When I happened to meet the same young man two years later, he seemed to be very happy, having given up his habit. He had come to invite me to his wedding.
More tragically, a nineteen-year old girl student committed suicide in her hostel room. The pathetic note left in the room shocked the Hostel Warden. It read,
‘I am so much confused and upset to be insulted so openly by a boy to whom I surrendered all I had, including my virginity. I am now pregnant and he will not accept either the child or me. My parents would not tolerate me. It would be very difficult for me to live the life of a pregnant unmarried girl and I have no guts to go for abortion. Under the circumstances I have no alternative but to commit suicide.
‘I would not have taken this final step if only I had someone trust-worthy to speak with and who could have shown me a solution. Things could have worsened if I had talked it over with the warden or my room-partner as neither has shown any interest in helping me at any other time. In fact, they seemed to be against me, for reasons beyond my understanding. The boy who impregnated me does not want to marry me. His excuse is that the child I bear does not belong to him.”
This tragic incident sent a shock throughout the College. It moved the hearts of the warden, who had failed a girl under her care, and the room-partner who could have helped the situation if she had been more positive. Timely counseling could have saved a blooming flower before it was nipped in the bud.
Mary was deeply in love with her classmate George, at the very young age of fifteen. She would sneak away with him now and then to a restaurant or a cinema-house. Once she was asked by her boyfriend to spend the night with him in the nearby hotel. Afraid, she turned down the proposal and tried to avoid his further pressure. George was not happy. He tried hard to persuade her and even threatened to leave her if she did not surrender to him. “After all, what was the friendship for?” he asked.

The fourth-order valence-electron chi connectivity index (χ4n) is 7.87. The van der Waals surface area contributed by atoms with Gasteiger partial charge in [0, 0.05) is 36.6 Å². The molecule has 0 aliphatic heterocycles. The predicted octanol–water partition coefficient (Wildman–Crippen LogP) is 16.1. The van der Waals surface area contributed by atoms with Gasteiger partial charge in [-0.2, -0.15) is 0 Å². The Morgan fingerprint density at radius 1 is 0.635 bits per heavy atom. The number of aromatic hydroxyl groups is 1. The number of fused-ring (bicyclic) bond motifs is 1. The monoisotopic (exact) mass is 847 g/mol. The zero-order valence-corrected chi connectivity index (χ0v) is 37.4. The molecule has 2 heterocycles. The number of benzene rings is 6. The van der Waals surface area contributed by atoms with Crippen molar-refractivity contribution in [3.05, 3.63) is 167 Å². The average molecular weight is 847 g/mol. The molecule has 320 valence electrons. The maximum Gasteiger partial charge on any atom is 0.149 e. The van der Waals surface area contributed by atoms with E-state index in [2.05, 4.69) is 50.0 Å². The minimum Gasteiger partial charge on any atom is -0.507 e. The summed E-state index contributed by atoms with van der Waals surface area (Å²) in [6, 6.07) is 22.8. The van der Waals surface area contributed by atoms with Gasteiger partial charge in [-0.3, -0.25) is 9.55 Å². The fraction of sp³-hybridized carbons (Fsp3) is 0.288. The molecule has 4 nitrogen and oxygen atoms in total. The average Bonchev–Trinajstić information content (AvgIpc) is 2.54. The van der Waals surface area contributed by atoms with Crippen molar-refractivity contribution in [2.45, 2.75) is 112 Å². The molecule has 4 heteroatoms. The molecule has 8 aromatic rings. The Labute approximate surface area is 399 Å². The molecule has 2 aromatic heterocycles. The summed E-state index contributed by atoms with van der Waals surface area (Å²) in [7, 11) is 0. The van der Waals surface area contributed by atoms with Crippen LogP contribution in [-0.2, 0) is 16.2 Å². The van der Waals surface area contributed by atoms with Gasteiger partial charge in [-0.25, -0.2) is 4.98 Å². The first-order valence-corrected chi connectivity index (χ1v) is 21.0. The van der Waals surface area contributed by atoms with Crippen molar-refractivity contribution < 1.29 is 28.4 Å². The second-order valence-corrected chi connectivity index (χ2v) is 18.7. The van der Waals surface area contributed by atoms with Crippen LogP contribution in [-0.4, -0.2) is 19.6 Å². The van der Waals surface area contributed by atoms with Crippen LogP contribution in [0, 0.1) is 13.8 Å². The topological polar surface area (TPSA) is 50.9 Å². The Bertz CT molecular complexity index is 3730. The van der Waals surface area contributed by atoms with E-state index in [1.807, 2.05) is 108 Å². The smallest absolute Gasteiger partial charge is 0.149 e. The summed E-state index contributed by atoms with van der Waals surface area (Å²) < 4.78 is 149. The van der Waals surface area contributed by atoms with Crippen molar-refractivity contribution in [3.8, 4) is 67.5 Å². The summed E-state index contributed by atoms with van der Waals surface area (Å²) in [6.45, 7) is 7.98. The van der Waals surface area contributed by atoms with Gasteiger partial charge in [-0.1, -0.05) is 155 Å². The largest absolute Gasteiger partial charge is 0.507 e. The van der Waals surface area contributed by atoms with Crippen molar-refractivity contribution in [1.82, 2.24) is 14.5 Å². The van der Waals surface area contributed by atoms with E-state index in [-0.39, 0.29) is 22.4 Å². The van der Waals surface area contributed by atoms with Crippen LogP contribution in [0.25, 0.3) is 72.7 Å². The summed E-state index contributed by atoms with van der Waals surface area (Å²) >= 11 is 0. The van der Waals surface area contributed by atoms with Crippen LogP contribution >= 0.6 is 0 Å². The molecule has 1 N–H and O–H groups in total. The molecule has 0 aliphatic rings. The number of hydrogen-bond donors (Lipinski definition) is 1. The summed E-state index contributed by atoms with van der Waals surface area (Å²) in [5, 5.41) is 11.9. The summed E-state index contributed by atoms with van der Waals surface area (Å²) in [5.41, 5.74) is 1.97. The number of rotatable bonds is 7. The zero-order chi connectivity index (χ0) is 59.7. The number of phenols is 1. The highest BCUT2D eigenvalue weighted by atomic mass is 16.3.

Mary was bold enough to talk about this matter with her elder sister who advised her to avoid sex until marriage. If George was truly in love with her, he should wait for the proper time; if he still insisted, he should be ready to make a formal engagement.
To Mary’s surprise, George didn’t agree with her at all; neither did he promise to marry her after a certain time. He had not yet decided to look for a wife. Mary was grateful to her sister for good advice at the right time. She had sought a sound counselor in her sister who had saved her from ruining her life and her career prospects.
In to-day’s society teenage relationships can cause severe headaches to the parents, teachers and to the teenagers themselves. There is a need for more professional counselors. Teachers, parents, wardens, doctors and others with suitable experience can also help to guide young people and therefore build a civilized society.
Colleges, high schools, universities and educational institutes should employ special counselors. That would save lot of youthful energy wasted on needless worries, tensions, grudges and jealousy and prevent youngsters from taking the wrong path or committing suicide.
Fights and arguments would be replaced by more constructive activities. Colleges and universities would be peaceful and students at peace with themselves would achieve excellent results.
Unwanted pregnancies would be less likely to occur and true friendship would exist between boys and girls. With sex far from their minds, students would give more time and attention to their studies.
Colleges would be true centers for producing good citizens and sincere future leaders. Parents would be keen to send their children to places of learning where there was little risk of them going astray.